Punctuating Poems

Punctuation marks are important in poetry,
just as in any other work of literature,
for without them, a poem may just be blurry
and as tasteless as ditch water.
So, let’s punctuate our poems, dear poets.

Use the comma to introduce a pause,
to emphasize a particular phrase or word,
and as a surrogate for “and” in a clause;
when one thought is expressed in two or more lines
without any punctuations, the lines are
called run-ons:
meaning they’re read together as one line.

Use a full-stop to introduce a long pause.
That means the end of a thought for any cause.
Don’t you use question marks to introduce a querry?
For anythings that sounds quite amazing or scary,
what an imprudent thing it is not to use an exclamation mark!

Should you want to make a thought contrasting
the one on the previous line of your writing,
use a semicolon;
however, should the next sentence be expounding on
the previous one, use a full colon:
it is a punctuation mark with two dots, up and down,
and is also used to introduce a list of items.

“Quotation marks must not be forgotten
when writing direct speeches any often,”
said my teacher of English.
“Place them properly, not as you wish.”
The hyphens, the ellipsis marks… not be misused.
All of these and many more have their meaning
when in a poem they are appropriately used,
or even in any ‘peace’ of writing.

So, dear poets, let’s punctuate our works
to make the meaning clearer,
and to give our readers a time easier
when going through our great works.

Β© Laminsaindies

30 Comments

  1. johncoyote says:

    I agree. Punctuating the poem. Give balance and direction. New writers use capital letters. Leave the reader confused.

    Liked by 2 people

    1. Lamittan Minsah says:

      Wow, thanks for your compliment. I agree. πŸ’–πŸ’–πŸ’•

      Liked by 2 people

      1. johncoyote says:

        Hello Lamittan and you welcome.

        Liked by 2 people

      2. Lamittan Minsah says:

        Pleasure πŸ’–πŸ’–

        Liked by 2 people

  2. Wonderful. Great tip

    Like

    1. Thanks, my friend Michael. πŸ’–πŸ’–

      Like

      1. 🀝🀝❀

        Liked by 1 person

    1. Lamittan Minsah says:

      Thank you so much my friend πŸ’–πŸ’–β€

      Like

  3. oh I loved this Lamittan. Truth be told.. I am always confused as to what and how to use them. And when I’m on twitter which is almost never but intending to, all characters count. Oh my, such a dilemma! πŸ’–πŸ‘πŸ‘πŸ‘πŸ€£πŸ™πŸ™πŸ™

    Liked by 1 person

    1. Mmm… thanks for your compliment, dear. Now at least you know. Punctuation marks are important in all writings. πŸ’–πŸ’–πŸ’–

      Liked by 1 person

      1. totally but not for Twitter cuz they count in characters πŸ€·β€β™€οΈlol

        Liked by 1 person

      2. Oh, i understand now πŸ˜…. It’s good to know. Thanks again.

        Liked by 1 person

      3. Indeed!!! πŸ’–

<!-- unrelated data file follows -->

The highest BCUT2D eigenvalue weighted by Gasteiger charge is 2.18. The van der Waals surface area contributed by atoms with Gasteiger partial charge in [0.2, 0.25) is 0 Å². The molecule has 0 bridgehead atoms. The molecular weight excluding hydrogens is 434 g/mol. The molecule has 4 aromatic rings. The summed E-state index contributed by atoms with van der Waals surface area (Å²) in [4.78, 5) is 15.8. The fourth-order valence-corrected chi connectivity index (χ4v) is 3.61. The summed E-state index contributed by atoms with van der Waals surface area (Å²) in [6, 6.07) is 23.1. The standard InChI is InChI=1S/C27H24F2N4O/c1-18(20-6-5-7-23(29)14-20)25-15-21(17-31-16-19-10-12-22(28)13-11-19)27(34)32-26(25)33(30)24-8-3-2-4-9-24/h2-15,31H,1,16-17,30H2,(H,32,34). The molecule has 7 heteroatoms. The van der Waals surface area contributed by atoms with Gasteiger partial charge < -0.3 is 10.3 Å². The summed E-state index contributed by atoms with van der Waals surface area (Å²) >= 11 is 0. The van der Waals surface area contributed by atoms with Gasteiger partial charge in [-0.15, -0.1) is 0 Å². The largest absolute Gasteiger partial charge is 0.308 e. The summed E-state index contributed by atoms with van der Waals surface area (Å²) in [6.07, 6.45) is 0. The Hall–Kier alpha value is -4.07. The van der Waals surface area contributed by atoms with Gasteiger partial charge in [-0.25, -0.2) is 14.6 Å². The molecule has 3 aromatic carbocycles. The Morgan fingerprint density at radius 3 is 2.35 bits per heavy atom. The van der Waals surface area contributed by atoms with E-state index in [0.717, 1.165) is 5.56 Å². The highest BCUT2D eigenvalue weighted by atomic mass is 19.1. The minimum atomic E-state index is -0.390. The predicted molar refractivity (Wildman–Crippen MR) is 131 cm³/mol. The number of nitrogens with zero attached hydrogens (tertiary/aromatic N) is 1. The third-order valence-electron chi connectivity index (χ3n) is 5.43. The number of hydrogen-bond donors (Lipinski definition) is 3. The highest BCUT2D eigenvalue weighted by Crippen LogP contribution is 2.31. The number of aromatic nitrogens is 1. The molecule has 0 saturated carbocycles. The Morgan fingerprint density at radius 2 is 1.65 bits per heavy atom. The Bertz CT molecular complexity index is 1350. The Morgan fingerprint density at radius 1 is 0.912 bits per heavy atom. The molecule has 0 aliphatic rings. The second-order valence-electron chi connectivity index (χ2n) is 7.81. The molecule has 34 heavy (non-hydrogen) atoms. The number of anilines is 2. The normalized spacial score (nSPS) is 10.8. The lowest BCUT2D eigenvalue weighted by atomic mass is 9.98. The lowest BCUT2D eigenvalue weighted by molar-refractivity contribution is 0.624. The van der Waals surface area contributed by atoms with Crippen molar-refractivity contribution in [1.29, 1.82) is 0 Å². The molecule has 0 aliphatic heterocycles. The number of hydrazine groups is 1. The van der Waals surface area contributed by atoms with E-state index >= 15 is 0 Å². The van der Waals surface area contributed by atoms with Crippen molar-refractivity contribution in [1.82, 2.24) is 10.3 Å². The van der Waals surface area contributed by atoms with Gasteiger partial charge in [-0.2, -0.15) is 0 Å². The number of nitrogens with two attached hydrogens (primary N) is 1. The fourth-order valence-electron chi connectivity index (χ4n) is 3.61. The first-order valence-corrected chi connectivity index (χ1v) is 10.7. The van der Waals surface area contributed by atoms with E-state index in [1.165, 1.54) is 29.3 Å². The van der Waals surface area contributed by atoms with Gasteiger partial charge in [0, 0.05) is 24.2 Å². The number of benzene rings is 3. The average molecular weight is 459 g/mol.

Liked by 1 person

  4. Beril Atieno says:

    I totally agree with you, punctuating the poem correctly makes it look neat and easily readable.

    Liked by 1 person

    1. Very true. Thank you so much, dear. πŸ’–πŸ’–

      Like

  5. Oh yes, I agree. However, I did have a showdown with an editor about the use of the Oxford comma in a poem of mine. I use British English, so do not use the Oxford comma , she was American and insisted on it. To me, it make my poem read very badly.

    So I took all the punctuation out of the poem — it was a short poem and didn’t suffer too badly……

    Liked by 1 person

    1. Such a great piece of advice. I agree that while some publications insist on the use of the oxford comma, others do not like it at all, either because of their in-house styles or quality of the output. But the latter is more realistic to me and I’m glad to get it now from a poet’s mouth out of experience. Thanks for enlightening us, dear. πŸ’–πŸ’–πŸ’•πŸ’

      Liked by 1 person

      1. I don’t do Oxford comma. Use of a comma like that was punished with demerits when I was at school!

        Liked by 1 person

      2. Great, glad to know.

        Like

  6. Daphny Aqua says:

    Quite an interesting and informative one on punctuation marks, totally agree with you.

    Liked by 1 person

    1. Thanks a lot for your emphasis, Daphny my friend. Glad you liked it. πŸ’–πŸ’–

      Liked by 1 person

      1. Daphny Aqua says:

        You’re very much welcome, you made learning punctuations so much fun. πŸ™‚πŸ’–

        Liked by 1 person

      2. Wow, I did? What a heart-warming comment, my dear Daphny. πŸ’–πŸ’– Thank you so much. Your presence here is highly valued.

        Like

      3. Daphny Aqua says:

        Of course you did, you’re most welcome dear ❀️
        Aww.. how sweet of you to say that. 😊🌸

        Liked by 1 person

      4. You’re most welcome, dear πŸ’–πŸ’–πŸ’•πŸ’

        Liked by 1 person

      5. Daphny Aqua says:

        😊❀️🌸🌸

        Liked by 1 person

  7. Leon Stevens says:

    Well penned to get your point across. I do think that punctuation in poetry is a personal choice. As an art form, there needs to be some artistic license, otherwise you are just writing prose.
    For me, the end of a line can either be a full stop or a pause, so I tend not to use periods/commas unless I I think that it makes the meaning clearer. Often, I’ll indent an uncapitalized line if I want the reader to know it is a connected to the previous.
    As with the painter, It all comes down to the poet to choose the colors to use.

    Liked by 1 person

    1. I love this β€πŸ’– It’s true that it’s a world of choice, and what applies to one may not apply to another. Thanks for bringing your opinion on board. When writers deliberate like this, we get to know better and choose from a variety. I’m pleased with your comment, my friend Leon. Thanks for keeping in touch. πŸ’•πŸ’–β€

      Liked by 1 person

  8. Such a clever poem!

    Like

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